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If a picture tells a thousand words, how many words does a movie clip tell?  I don't know, but this one really says it all.  It's a brilliant depiction of how traditional marketing vehicles -- especially advertising -- are starting to crumble and why social media in marketing is so important.  The video is not only informative -- it's very funny.

What do you think?  Does it resonate with you?



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The recent Aberdeen Group report titled "Customer 2.0 - The Business Implications of Social Media." The report references the importance of taking action on the information contained within a community.  In fact, that is a clear differentiator between "average" and "best in class" companies.


 Taking action on the data given to you by customers is not a revolutionary thought...... So why aren't more companies doing it?


It's simple.  Companies are typically leveraging different systems for each marketing campaign. Collecting the data from disparate components and associating that content with a person is time consuming and error prone.   Unfortunately for those people, understanding a person's participation history is instrumental for companies who want to drive targeted campaigns based on relevancy.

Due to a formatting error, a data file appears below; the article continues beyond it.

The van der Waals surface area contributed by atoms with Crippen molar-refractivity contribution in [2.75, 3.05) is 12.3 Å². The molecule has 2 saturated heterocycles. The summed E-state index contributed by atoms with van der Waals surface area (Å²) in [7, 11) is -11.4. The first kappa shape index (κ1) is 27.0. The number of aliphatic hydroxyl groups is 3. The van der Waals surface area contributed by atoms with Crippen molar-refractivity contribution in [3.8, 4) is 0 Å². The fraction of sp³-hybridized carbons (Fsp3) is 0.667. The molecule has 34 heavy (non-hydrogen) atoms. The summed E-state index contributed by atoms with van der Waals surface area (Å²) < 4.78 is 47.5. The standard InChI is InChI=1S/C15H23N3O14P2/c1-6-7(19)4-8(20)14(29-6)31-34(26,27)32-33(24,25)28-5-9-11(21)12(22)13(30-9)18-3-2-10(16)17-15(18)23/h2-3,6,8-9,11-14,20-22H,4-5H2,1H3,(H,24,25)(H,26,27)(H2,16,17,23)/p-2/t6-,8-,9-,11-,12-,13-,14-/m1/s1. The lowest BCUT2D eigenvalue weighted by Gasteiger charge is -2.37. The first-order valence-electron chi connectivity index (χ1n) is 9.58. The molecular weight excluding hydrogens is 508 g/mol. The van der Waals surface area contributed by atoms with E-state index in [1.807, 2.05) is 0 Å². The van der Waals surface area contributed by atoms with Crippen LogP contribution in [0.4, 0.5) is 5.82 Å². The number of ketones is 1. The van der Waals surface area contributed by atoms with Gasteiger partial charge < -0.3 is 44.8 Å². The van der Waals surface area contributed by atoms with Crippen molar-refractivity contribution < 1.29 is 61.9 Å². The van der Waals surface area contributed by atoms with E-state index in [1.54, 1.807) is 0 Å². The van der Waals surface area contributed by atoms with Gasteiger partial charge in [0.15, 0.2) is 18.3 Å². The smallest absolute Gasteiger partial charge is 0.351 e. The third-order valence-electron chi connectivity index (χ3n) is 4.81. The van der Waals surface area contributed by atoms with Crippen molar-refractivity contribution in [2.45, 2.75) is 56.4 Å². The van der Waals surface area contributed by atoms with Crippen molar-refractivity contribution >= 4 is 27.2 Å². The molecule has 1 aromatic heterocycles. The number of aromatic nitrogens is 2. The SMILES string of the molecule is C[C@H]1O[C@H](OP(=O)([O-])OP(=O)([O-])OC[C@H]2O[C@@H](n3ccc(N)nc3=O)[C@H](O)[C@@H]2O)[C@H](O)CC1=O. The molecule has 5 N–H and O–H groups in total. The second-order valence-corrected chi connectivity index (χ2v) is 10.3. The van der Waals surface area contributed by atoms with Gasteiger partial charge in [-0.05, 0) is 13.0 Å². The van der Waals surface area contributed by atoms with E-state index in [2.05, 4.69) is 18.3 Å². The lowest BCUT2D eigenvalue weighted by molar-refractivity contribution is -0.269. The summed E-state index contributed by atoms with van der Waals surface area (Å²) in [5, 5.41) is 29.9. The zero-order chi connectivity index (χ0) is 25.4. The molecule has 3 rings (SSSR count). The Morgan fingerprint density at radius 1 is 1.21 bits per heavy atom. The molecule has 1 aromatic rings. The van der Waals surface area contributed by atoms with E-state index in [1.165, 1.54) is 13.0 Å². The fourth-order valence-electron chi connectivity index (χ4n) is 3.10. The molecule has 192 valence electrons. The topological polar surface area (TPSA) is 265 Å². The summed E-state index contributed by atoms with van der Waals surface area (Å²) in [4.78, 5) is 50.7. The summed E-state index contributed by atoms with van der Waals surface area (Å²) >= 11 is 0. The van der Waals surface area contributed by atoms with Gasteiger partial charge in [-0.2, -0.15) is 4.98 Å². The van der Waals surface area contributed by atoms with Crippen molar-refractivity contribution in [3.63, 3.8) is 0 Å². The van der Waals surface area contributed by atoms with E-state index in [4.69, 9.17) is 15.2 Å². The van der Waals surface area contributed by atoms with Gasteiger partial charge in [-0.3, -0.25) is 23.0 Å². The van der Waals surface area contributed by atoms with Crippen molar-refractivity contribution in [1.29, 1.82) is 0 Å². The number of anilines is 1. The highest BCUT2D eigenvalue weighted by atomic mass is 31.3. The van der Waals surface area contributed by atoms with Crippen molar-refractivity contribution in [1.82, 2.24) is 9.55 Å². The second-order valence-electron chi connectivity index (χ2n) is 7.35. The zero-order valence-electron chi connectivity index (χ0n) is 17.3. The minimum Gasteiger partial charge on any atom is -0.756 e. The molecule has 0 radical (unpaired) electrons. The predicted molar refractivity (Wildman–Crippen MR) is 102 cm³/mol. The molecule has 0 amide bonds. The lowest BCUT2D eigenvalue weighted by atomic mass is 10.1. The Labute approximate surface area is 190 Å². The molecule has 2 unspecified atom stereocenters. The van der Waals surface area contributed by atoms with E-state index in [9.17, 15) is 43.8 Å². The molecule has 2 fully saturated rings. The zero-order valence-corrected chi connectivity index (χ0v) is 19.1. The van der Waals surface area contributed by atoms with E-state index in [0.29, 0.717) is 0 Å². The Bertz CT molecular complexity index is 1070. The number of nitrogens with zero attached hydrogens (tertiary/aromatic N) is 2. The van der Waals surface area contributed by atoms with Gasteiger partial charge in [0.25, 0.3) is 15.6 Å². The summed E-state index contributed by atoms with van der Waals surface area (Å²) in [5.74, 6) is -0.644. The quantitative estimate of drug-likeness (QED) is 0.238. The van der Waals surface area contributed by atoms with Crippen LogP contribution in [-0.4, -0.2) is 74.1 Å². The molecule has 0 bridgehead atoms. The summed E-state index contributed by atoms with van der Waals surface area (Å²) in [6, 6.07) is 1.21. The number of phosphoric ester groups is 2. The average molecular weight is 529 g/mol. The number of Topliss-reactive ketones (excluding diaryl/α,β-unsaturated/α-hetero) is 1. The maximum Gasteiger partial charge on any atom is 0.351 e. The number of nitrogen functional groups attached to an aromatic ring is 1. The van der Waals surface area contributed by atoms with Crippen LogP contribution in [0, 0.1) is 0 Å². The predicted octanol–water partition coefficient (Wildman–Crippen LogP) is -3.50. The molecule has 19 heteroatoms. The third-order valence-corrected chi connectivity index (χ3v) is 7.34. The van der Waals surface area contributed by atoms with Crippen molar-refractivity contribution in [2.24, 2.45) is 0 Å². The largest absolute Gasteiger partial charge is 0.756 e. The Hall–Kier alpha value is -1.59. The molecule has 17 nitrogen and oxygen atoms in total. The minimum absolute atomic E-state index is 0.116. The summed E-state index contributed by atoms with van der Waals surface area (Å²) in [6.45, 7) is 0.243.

Understanding a person's participation history has the following benefits:

·         Relevant Advertising

o    Contextual, geography and behavioral  

·         Drive relevant content to provide a meaningful experience and repeat visits

·         Understanding the profiles of your customers will allow you to market to a similar cluster  of people

·         Increase content credibility by providing context about the author


 

Relevancy is the critical element that will drive engagement within your community.  Using that information for future marketing events will help your company become a best in class and enjoy the benefits of a growing and active community.


 


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Sticking with my social media's effect on marketing theme, here's a interesting read over at the Financial Times.

"IDC research shows that worldwide average vendor revenue growth will be 5.7 per cent in 2008, while the average sales and marketing cost envelope is growing by 7 per cent. Every dollar of new revenue that a vendor earns, costs more. Or in other words, the return on investment of marketing is declining."

Put aside for a moment the fact that people don't want to hear from companies any more, they want to hear from other people... the reality of the math dictates that marketing executives have to find ways of lowering the costs of connecting with prospects and customers.

Social media offers an opportunity to deploy the new marketing tactics I mentioned in my last post that are all about attracting customers and building relationships by letting them help one another while reducing their spend.


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